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September 5, 2011

9/11: Are all the facts in?

Antonia Zerbisias

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The official story is now carved in stone, part of America's sacred history, accepted as gospel truth: despite repeated warnings by CIA and FBI field agents, 19 Muslim men who had taken a few flying lessons boarded four jetliners, commandeered the cockpits and, at high speeds and low altitudes, crashed the planes into Manhattan skyscrapers, murdering some 3,000 people.

But some, calling themselves “truth activists,” still have questions they want answered about that day.

Retired McMaster University professor Graeme MacQueen is one of them.

He has helped organize the International Hearings on the Events of September 11, 2001, a four-day event taking place at Ryerson University from Sept. 8 to 11.

Meanwhile, on the other side of town at Toronto's Royal Cinema, another leading critic of the official story will be hosting the Citizen Investigation Team's multi-media presentation of events at the Pentagon.

It purports to prove that it “was the result of a carefully planned and skillfully executed military deception,” not a surprise attack by kamikaze hijacker pilots, says former Vision TV host Barrie Zwicker, author of Towers of Deception: The Media Cover-Up of 9/11.

Ten years on, “truth activists” still have hundreds of questions.

Here are five.

1. Why the lack of transparency?

The most extensive reports were produced by the U.S. government's Joint Inquiry of the House and Senate Intelligence Committees into 9/11, the 9/11 Commission, the National Institute of Standards and Technology (NIST) and the Federal Emergency Management Agency (FEMA).

All have come under fire.

The joint commission's report was delivered with redacted pages referencing Saudi Arabia. Recently, co-chair Senator Bob Graham wrote on the Daily Beast website that “questions of the full extent of the Saudi pre-9/11 involvement” remain unasked, and unanswered.

But the best-known example of the lack of transparency came when, after many delays and considerable wrangling, Bush and then-vice-president Dick Cheney finally appeared before the 9/11 commission, without swearing an oath, completely off the record.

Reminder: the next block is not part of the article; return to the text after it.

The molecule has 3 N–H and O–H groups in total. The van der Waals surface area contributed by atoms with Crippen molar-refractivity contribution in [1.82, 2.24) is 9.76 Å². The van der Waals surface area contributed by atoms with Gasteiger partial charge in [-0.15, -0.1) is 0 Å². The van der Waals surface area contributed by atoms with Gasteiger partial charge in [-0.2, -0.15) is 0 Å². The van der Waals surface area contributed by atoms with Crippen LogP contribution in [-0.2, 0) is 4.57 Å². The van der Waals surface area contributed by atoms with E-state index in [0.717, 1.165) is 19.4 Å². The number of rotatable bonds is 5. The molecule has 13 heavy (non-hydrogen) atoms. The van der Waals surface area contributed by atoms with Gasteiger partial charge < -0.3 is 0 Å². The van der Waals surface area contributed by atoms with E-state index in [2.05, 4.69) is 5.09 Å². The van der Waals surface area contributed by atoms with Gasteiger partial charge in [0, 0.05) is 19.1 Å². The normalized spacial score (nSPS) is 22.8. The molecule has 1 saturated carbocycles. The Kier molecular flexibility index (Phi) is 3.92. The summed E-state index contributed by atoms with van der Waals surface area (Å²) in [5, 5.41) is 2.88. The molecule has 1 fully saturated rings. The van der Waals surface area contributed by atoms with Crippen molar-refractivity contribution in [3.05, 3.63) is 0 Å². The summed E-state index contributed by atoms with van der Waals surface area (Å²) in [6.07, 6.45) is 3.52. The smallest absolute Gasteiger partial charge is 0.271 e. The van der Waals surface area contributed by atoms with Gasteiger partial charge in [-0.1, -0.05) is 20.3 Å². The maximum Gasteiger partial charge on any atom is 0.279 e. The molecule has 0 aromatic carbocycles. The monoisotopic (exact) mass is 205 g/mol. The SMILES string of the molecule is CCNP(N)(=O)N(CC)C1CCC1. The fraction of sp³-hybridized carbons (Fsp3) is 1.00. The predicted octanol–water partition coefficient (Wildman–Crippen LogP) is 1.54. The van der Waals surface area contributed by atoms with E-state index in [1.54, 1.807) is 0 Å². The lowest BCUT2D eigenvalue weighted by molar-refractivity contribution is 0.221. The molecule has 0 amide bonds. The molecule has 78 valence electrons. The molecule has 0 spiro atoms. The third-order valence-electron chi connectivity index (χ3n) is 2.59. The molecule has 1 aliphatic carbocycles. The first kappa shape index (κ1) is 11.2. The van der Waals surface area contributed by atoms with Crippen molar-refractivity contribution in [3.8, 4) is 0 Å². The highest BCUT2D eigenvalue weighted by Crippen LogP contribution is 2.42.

Co-commissioners Thomas Kean and Lee Hamilton would later reveal in their book Without Precedent that their report was highly political in that it was written by consensus, with great difficulty gaining access to relevant documentation, and had to be delivered well before the 2004 election.

2. Why didn't National Institute of Standards and Technology test the debris for explosives?

“Why did the City of New York not release the transcripts of these interviews for years, and then only after The New York Times vigorously pursued a Freedom of Information request?” asks Zwicker.

3. What happened to Building 7?

At 5:20 p.m. on 9/11, the 47-storey 7 World Trade Center collapsed — even though it had not been struck by a plane. Fortunately, it had been evacuated.

This was not mentioned in the 9/11 Commission report. Several years later, NIST reported that the skyscraper, north of the two target buildings, was hit by debris and, after burning for hours, pancaked into dust.

“Truth activists” reject that explanation, claiming that the building was taken down in a “controlled demolition.”

Families of 9/11 victims have launched a million-dollar 10th anniversary advertising campaign to Remember Building 7 to lobby for an investigation.

4. Who benefited?

The War on Terror became a bonanza for arms manufacturers, military trainers, and security and surveillance companies, the entire U.S. military-corporate complex.

Chief among them is Halliburton, whose CEO was Cheney until he became Bush's running mate in 2000. In 2003-2006 alone, it earned $17.2B in Iraq-related contracts.

According to defense department figures compiled by Corey Pein for his website, U.S. arms agreements sales worldwide have climbed 150 per cent since 2001.

5. Is there a conspiracy to silence conspiracy theorists?

Non-believers in the official story are often called “truthers,” “moonbats” and “conspirazoids.” University of Westminster psychologist Viren Swami, who has been studying why people subscribe to conspiracy theories, understands why.

“A conspiracy in its very act is an undermining of the establishment status quo,” he says on the phone from London.

“If the authorities have an explanation of an event and people don't believe in that explanation, it erodes their trust in government and mainstream politics. There will be a backlash. In America it was particularly obvious because the patriotism, the extreme conservatism, rebounded against conspiracy ideation or ideology.”

The Toronto Star.

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